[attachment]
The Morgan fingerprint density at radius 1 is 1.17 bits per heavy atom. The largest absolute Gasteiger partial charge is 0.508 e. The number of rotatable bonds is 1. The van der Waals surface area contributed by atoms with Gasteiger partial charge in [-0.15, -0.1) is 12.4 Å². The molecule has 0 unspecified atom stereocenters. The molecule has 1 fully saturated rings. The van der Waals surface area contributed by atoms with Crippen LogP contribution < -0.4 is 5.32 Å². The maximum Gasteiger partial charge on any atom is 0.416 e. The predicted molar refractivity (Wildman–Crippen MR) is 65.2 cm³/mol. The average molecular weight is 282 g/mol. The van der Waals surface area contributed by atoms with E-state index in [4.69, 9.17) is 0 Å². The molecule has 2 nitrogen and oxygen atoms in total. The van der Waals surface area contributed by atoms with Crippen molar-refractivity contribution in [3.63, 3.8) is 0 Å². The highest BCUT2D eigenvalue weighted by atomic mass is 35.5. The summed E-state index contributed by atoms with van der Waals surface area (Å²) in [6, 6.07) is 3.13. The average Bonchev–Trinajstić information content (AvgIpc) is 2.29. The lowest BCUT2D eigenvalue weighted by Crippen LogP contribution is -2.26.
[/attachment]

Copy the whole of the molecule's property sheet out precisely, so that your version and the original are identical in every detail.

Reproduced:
The Morgan fingerprint density at radius 1 is 1.17 bits per heavy atom. The largest absolute Gasteiger partial charge is 0.508 e. The number of rotatable bonds is 1. The van der Waals surface area contributed by atoms with Gasteiger partial charge in [-0.15, -0.1) is 12.4 Å². The molecule has 0 unspecified atom stereocenters. The molecule has 1 fully saturated rings. The van der Waals surface area contributed by atoms with Crippen LogP contribution < -0.4 is 5.32 Å². The maximum Gasteiger partial charge on any atom is 0.416 e. The predicted molar refractivity (Wildman–Crippen MR) is 65.2 cm³/mol. The average molecular weight is 282 g/mol. The van der Waals surface area contributed by atoms with E-state index in [4.69, 9.17) is 0 Å². The molecule has 2 nitrogen and oxygen atoms in total. The van der Waals surface area contributed by atoms with Crippen molar-refractivity contribution in [3.63, 3.8) is 0 Å². The highest BCUT2D eigenvalue weighted by atomic mass is 35.5. The summed E-state index contributed by atoms with van der Waals surface area (Å²) in [6, 6.07) is 3.13. The average Bonchev–Trinajstić information content (AvgIpc) is 2.29. The lowest BCUT2D eigenvalue weighted by Crippen LogP contribution is -2.26.